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Longitudinal and circumferential strain assesment of left and right ventricles in acute myocardial infarction superimposed with microemboli

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Journal of Cardiovascular Magnetic Resonance201416 (Suppl 1) :P345

https://doi.org/10.1186/1532-429X-16-S1-P345

  • Published:

Keywords

  • Longitudinal Strain
  • Free Wall
  • Circumferential Strain
  • Reperfusion Therapy
  • Microvascular Obstruction

Background

Microvascular obstruction is a major problem after reperfusion therapy of AMI. A recent study reported that longitudinal and circumferential strain after reperfusion therapy is an excellent predictor of left ventricular (LV) dysfunction in patients with anterior wall AMI [1, 2]. In the current MRI investigation, we adapted a method routinely used in echocardiography for measuring LV, RV interventricular walls longitudinal strain [3]. Furthermore, we developed a well-controlled AMI superimposed with microemboli model to study LV and RV strain changes and compared it with animals subjected to LAD microembolization or occlusion/reperfusion.

Methods

Pigs (n = 24) were subjected to either 90 min LAD occlusion plus delivery of 32 mm3microemboli then reperfusion (n = 8), LAD occlusion/reperfusion (n = 8) or microembolization (n = 8). Eight animals served as controls. Three days after interventions, 4-chamber view cine MRI (TR/TE/FA = 3.5 ms/1.75 ms/70) was performed in long-axis view for longitudinal strain and 2-chamber view tagged MRI (TR/TE/FA = 35/6.1 ms/25) for circumferential strain. Phasic and peak circumferential strain was analyzed using HARP. For viability imaging, delayed Gd-DTPA enhanced IR-GRE sequence was used (TR/TE/FA = 5 ms/2 ms/15°). Nonparametric Student and Dunn's multiple comparison tests were used.

Results

Control animals showed that there was no difference in longitudinal or circumferential strain between LAD territory (corresponding to IVS) and LV free wall (LVFW) (Figure 1. Parts 1&2). Phasic longitudinal and circumferential strain in LV and RV free walls (RVFW) showed marked differences in temporal strain than controls (Figure 1&2). Coronary interventions caused significant increase in peak longitudinal strain in RVFW (Figure 1 part 3). AMI with microemboli caused severe reduction in IVS longitudinal and circumferential strain vs. controls, although no significant difference was noted between intervention types (Figure 1 part 4). Myocardial damage was significantly different between microembolized, occlusion/reperfusion and AMI with micremboli animals (8.8 ± 0.5% < 12.4 ± 1.2% < 15.7 ± 1.1%).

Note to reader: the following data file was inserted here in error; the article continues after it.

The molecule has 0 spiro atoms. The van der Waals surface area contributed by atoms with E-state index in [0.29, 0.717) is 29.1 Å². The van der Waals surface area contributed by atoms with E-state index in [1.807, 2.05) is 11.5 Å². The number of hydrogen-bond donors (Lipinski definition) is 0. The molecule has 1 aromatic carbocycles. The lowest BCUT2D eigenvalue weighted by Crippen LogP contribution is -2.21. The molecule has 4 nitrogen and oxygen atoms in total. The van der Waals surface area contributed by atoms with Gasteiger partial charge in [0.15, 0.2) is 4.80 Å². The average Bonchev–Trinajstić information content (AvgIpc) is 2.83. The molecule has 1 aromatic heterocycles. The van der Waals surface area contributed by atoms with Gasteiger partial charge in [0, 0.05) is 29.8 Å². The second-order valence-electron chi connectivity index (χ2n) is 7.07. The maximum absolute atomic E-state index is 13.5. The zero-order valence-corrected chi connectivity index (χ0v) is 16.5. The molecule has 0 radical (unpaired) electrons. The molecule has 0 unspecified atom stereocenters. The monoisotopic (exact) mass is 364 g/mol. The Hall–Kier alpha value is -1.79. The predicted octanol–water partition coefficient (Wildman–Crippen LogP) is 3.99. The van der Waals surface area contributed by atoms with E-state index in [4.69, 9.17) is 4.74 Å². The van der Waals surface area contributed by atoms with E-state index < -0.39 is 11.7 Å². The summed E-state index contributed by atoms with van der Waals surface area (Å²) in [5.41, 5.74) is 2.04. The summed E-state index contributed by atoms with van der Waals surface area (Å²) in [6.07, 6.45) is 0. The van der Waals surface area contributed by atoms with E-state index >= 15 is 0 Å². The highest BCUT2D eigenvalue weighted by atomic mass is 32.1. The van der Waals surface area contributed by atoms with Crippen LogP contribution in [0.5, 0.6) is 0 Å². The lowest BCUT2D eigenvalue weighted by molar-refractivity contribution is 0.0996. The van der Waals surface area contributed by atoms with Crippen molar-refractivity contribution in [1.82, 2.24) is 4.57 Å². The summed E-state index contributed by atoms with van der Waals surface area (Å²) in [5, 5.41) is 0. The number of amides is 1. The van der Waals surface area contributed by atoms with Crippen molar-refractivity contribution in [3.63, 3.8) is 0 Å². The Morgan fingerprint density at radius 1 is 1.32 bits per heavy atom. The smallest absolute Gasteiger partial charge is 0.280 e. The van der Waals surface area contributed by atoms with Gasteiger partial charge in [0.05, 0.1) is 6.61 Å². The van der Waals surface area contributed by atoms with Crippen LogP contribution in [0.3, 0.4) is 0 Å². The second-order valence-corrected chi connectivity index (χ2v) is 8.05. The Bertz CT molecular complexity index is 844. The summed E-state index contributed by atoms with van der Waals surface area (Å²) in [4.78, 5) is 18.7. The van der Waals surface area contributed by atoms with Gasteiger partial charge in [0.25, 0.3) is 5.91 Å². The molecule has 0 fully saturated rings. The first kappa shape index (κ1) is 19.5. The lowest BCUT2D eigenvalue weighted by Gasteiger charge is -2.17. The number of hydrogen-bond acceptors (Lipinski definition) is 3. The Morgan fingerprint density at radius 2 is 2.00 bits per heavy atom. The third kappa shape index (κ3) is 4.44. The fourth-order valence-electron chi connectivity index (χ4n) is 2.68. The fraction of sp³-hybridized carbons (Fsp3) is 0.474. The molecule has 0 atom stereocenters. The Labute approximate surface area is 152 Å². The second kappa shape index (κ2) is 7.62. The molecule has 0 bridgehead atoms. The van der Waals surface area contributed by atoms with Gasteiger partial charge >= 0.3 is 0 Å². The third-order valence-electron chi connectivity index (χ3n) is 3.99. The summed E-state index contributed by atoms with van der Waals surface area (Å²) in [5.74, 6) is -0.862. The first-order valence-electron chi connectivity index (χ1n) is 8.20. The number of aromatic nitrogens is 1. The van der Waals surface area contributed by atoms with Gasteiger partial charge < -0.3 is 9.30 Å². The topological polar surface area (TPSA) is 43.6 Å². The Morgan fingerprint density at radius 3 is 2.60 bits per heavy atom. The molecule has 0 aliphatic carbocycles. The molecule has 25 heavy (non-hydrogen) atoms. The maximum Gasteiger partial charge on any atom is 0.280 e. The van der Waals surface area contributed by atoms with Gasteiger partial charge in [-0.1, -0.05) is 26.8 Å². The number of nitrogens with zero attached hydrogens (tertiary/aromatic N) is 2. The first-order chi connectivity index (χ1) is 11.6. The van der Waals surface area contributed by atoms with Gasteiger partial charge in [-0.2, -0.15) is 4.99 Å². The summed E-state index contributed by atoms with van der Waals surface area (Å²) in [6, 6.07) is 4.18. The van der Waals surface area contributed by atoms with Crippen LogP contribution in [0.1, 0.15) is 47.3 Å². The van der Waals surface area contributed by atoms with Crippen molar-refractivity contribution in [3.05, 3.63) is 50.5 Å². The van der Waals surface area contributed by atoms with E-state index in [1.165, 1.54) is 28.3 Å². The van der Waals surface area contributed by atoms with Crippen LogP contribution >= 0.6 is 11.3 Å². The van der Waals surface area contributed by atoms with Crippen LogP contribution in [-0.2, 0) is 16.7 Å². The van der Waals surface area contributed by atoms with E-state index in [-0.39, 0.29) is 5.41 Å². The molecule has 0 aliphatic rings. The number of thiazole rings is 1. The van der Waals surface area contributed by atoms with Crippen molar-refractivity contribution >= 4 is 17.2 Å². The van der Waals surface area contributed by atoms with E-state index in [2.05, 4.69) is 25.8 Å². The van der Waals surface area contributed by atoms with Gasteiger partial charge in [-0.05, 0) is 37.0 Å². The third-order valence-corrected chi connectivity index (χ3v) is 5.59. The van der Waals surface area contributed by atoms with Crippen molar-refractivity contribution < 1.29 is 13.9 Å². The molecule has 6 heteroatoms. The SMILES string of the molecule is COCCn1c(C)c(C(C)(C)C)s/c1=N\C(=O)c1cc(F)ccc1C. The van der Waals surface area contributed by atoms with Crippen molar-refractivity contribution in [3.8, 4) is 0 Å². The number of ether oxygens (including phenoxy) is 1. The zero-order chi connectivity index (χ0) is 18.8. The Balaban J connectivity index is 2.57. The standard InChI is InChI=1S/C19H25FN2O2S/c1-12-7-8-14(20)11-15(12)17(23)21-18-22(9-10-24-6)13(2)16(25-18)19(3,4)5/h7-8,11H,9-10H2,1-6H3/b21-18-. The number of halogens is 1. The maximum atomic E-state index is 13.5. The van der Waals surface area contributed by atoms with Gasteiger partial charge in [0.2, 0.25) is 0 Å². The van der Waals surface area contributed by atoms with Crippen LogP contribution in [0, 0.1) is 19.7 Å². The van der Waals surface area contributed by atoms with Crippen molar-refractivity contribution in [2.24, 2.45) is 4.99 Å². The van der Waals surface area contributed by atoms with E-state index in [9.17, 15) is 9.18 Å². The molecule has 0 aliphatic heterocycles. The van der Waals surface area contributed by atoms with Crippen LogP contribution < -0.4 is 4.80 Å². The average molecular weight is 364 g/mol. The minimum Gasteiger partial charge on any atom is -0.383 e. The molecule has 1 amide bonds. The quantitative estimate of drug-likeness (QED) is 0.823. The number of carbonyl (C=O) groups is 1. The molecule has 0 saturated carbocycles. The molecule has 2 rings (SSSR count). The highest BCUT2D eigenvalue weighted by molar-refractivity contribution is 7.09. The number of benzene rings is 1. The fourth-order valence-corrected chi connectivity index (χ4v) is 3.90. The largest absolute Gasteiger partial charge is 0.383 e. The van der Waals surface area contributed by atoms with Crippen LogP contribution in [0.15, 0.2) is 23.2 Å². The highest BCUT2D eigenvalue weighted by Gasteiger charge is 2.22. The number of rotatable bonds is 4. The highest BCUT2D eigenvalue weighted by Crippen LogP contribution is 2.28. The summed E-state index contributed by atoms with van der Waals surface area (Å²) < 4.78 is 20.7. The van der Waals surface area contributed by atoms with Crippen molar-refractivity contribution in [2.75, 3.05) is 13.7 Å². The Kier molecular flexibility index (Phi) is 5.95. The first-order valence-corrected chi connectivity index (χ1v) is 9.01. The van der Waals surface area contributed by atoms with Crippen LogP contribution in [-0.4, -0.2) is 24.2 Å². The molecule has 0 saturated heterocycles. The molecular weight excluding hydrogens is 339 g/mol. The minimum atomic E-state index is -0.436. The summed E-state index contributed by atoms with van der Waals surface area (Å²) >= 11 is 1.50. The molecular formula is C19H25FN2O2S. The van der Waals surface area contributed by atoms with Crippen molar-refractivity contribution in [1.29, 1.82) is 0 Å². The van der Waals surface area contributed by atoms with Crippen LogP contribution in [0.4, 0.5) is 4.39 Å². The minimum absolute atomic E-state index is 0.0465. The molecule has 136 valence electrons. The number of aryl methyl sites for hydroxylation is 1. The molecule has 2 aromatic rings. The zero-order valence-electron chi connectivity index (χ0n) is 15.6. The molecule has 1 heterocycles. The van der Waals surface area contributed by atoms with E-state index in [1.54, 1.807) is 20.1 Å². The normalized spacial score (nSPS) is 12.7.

Figure 1
Figure 1

1 & 2: Phasic longitudinal strain was suppressed after interventions vs. controls. 3: In contrast, significant increase in peak longitudinal strain was observed in RV after interventions. 4: Severe suppression in peak circumferential strain in IVS after interventions vs. controls.

Conclusions

MRI showed that segments in pre-existing AMI superimposed with microemboli have impairment in both strain, while segments with single insult showed only circumferential impairment. The interaction between LV and RV after interventions is clearly demonstrated on the RV strain, suggesting that both LV and RV need assessment in AMI.

Funding

N/A

Authors’ Affiliations

(1)
Department of Radiology and Biomedical Imaging, School of Medicine, University of California San Francisco, San Francisco, California, USA

References

  1. Park YH, et al: J Am Soc Echocardio. 2008, 21: 262-10.1016/j.echo.2007.08.026.View ArticleGoogle Scholar
  2. Chan J, et al: JACC. 2006, 48: 2026-10.1016/j.jacc.2006.07.050.View ArticlePubMedGoogle Scholar
  3. Reisner SA, et al: J Am Soc Echocardio. 2004, 17: 630-10.1016/j.echo.2004.02.011.View ArticleGoogle Scholar

Copyright

© Suhail et al.; licensee BioMed Central Ltd. 2014

This article is published under license to BioMed Central Ltd. This is an Open Access article distributed under the terms of the Creative Commons Attribution License (http://creativecommons.org/licenses/by/2.0), which permits unrestricted use, distribution, and reproduction in any medium, provided the original work is properly cited. The Creative Commons Public Domain Dedication waiver (http://creativecommons.org/publicdomain/zero/1.0/) applies to the data made available in this article, unless otherwise stated.

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